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Swarm Queen- old or new?


#1

I am building up a medium sized swarm I was given one month ago- today for the first time I saw the queen through my observation windows. She is HUGE. I had theorized that the swarm had a virgin queen because I inspected it some 14 days after I hived it and saw no evidence of eggs, larvae, etc- even though there was quite a bit of comb. When I inspected 12 days later there was capped brood and larvae visible so I assumed the queen had successfully mated and started laying:

However- the queen I saw today look to my untrained eye to be an old one- for one reason- she has almost no hair at all on her thorax? Does that mean I have the old queen? Does the degree of hairlessness give you an indication of how many years old the queen may be?

The frames of capped brood are nicely laid- not patchy- and the colony seems to be booming building out there six frames well. I assume if she managed to swarm from her old home- she must have been at least a relatively successful queen. Nevertheless: given her possibly advanced age- should I be thinking of re-queening down the road? Or should I just let her reign until I see some sign that she is faltering?


#2

If she is laying well and the colony is thriving why don’t you let the bees decide when she needs replacing?
Swarm queens are often superseded


#3

That would certainly be my natural inclination. I was just curious about how others build up swarms into colonies.

When you say swarm queens are often superseded- is there a time in the season when that would likely occur?


#4

If the bees replace her they often do fairly quickly. She seems a good’n though.
You don’t need to build them up at all, they will do that themselves, that’s what they are programmed to do. I’m sure that’s why queens are superseded…to optimise growth, to make sure they are fit and strong to reproduce the colony and survive winter…if you have one.
Good luck with them


#5

Before swarming, the old queen stops laying very much so they can slim her down to fly and so they have a lot of unemployed bees to spare for the swarm. The young emerging bees have no brood to care for so they are not needed. Not finding eggs and brood does not mean they are queenless…


#6

Not at all. If the laying pattern is patchy, or you are getting a lot of drones, she may be an older queen. Otherwise, just enjoy her productivity! :blush:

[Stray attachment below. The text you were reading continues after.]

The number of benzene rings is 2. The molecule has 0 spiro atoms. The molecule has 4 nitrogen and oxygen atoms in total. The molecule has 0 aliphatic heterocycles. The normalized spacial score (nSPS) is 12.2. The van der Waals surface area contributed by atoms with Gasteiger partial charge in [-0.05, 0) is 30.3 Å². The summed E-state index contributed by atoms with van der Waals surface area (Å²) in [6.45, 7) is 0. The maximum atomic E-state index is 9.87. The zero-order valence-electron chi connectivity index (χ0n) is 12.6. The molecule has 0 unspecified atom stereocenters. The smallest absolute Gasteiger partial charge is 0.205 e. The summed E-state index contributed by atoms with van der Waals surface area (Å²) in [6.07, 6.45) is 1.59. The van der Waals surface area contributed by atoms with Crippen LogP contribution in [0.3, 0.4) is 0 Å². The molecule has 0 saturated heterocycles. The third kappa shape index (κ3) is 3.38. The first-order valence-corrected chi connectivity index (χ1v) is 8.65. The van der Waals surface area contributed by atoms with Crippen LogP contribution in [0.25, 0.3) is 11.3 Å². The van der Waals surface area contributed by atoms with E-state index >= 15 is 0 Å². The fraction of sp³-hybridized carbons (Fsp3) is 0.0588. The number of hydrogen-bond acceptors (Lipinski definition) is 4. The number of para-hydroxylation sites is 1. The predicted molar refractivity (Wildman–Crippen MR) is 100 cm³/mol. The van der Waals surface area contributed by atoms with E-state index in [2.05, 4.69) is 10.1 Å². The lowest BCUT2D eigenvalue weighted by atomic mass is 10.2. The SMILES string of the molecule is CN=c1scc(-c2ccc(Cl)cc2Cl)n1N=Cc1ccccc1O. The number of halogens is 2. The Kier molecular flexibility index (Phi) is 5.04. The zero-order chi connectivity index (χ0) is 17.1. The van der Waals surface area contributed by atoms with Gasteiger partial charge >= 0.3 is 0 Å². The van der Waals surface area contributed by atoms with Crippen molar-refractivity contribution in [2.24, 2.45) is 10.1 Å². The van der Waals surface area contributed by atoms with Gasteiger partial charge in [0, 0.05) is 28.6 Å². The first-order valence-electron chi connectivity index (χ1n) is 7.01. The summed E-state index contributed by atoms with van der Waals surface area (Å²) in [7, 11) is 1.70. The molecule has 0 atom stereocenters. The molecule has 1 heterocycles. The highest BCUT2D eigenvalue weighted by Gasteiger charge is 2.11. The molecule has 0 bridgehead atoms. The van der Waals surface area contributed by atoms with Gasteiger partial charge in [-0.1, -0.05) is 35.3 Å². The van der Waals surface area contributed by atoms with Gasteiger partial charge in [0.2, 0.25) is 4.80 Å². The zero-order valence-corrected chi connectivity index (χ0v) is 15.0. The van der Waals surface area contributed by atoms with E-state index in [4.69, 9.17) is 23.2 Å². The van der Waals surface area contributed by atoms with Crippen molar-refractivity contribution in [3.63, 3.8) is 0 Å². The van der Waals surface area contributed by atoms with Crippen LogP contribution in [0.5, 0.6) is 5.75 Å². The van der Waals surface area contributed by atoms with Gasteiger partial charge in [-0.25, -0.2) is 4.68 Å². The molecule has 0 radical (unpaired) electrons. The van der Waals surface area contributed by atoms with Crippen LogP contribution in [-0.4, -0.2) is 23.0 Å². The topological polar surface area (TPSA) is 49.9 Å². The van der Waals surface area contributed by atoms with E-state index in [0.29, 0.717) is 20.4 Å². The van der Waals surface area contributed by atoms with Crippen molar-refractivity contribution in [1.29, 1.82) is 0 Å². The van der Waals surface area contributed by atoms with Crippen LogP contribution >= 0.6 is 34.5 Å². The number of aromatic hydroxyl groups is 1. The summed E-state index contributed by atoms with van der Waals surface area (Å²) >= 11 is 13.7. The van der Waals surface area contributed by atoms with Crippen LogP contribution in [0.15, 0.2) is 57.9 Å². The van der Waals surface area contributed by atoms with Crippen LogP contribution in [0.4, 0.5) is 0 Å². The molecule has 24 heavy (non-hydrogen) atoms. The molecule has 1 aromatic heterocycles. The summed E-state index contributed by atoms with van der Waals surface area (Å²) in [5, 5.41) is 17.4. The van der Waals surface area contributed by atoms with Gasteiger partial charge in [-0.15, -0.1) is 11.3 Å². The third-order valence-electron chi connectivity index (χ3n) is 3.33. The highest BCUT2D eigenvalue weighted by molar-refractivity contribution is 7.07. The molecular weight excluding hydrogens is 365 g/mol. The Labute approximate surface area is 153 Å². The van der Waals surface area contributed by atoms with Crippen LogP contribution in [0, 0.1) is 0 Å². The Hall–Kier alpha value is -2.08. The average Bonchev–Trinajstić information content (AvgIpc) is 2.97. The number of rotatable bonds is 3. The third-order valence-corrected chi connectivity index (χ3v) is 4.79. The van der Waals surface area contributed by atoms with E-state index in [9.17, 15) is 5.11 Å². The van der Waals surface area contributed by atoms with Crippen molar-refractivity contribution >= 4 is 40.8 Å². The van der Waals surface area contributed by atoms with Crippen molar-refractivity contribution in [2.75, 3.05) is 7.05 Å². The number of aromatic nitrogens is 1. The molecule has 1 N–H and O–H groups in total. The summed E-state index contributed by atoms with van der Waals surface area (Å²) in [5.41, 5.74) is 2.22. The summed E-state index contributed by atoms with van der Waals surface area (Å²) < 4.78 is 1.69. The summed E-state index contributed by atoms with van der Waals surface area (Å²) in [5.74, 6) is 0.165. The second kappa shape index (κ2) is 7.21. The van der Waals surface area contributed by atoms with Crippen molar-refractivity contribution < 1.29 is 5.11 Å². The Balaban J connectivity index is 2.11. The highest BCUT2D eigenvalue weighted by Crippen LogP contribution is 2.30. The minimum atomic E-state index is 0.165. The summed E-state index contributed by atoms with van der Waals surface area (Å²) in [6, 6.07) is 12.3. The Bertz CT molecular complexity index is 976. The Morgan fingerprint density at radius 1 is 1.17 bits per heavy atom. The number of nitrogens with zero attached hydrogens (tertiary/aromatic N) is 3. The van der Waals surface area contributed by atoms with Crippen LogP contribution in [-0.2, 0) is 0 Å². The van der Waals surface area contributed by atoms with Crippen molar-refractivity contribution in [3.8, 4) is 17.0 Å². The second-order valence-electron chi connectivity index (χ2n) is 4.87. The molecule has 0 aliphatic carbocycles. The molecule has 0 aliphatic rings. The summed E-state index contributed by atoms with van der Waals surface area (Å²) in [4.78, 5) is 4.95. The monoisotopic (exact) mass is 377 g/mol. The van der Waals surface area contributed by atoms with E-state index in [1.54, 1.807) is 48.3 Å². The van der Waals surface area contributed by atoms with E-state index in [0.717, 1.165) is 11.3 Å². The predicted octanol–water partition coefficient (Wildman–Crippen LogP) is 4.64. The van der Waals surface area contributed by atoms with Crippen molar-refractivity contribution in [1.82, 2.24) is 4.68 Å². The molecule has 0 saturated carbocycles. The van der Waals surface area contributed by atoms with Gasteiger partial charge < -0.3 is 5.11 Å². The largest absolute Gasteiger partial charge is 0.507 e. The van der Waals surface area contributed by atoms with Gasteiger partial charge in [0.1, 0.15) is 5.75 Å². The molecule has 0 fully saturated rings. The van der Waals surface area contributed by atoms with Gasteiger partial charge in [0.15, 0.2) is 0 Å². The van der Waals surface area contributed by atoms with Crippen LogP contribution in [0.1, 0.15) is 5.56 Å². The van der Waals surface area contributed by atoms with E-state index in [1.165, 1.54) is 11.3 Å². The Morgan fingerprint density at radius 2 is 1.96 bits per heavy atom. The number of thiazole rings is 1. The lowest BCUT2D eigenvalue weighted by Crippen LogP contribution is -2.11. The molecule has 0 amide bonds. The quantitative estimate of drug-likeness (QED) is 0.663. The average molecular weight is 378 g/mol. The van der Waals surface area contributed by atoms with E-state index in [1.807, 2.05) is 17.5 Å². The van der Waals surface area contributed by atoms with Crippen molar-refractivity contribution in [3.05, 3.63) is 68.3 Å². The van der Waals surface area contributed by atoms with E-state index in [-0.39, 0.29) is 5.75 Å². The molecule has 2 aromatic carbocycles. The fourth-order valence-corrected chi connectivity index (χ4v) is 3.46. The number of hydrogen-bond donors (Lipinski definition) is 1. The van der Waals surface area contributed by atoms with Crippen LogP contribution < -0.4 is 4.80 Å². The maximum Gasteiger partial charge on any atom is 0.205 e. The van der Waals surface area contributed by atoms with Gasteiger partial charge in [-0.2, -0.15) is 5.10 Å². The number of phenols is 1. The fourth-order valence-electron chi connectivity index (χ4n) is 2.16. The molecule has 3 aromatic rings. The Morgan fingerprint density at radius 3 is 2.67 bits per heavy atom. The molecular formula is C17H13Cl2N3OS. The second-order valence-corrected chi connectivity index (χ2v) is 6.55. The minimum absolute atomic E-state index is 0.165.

#7

Hi Jack, I must confess that I don’t take much notice of the queens laying pattern with the view of replacing her down the track. I let the bees do that. I haven’t bought any new queens now for about 6 or more years. I’m happy not to into the future also.


#8

I didn’t think they were queenless- I just assumed the queen was a virgin. Your explanation explains the slight delay in her staring to lay. Just out of interest: if a swarm was somehow queenless- would you be able to tell from their behavior/temperament? I suppose without intervention a queenless swarm would be doomed. What does a queenless swarm usually do? Do they just disperse trying to beg their way into other hives?

@JeffH I like the idea of not buying things. Queens included. I am all for letting the bees do it. :wink: a few months back though I read about a commercial apiarist in South Australia who runs 1000 hives: the article said they requeen every hive, every year with queens they buy in. At $12 a queen they spend $12,000 on new queens each year…


#9

Hi Jack, yeah well that commercial beekeeper must have done his/her sums & worked it out that he/she was better off financially by requeening every year. When I first started beekeeping, I was told that I should requeen every year. I started doing that, but found on several occasions that I requeened a really strong hive, only for it to go backwards. Then I wondered “what was the point of that”.

The queens in my hives are all naturally selected. When you buy queens in, you only get queens that are randomly selected. I believe that natural selection has to be miles in front of random selection. Not only are they better, but also free. The thing I found with buying queens in was: You can’t get them when you want them, when they arrive, you have to be available to get them into hives as soon as possible, regardless of the weather. Then you always get the odd hive that rejects a new queen. Or you might get the odd dud queen. That’s what I found.


#10

The only concern i would have is if she is genetically predisposed to swarming. My friend started a hive from a swarm in the autumn and it has swarmed 4 times this spring despite their splitting the hive at the first sign of queen cells and there not being much left in the original hive by the time of the last swarm. She is hanging out for a new queen to arrive.

She now has 4 new colonies descended from the original queen! I havent asked what she is going to do with them… i suspect recombine.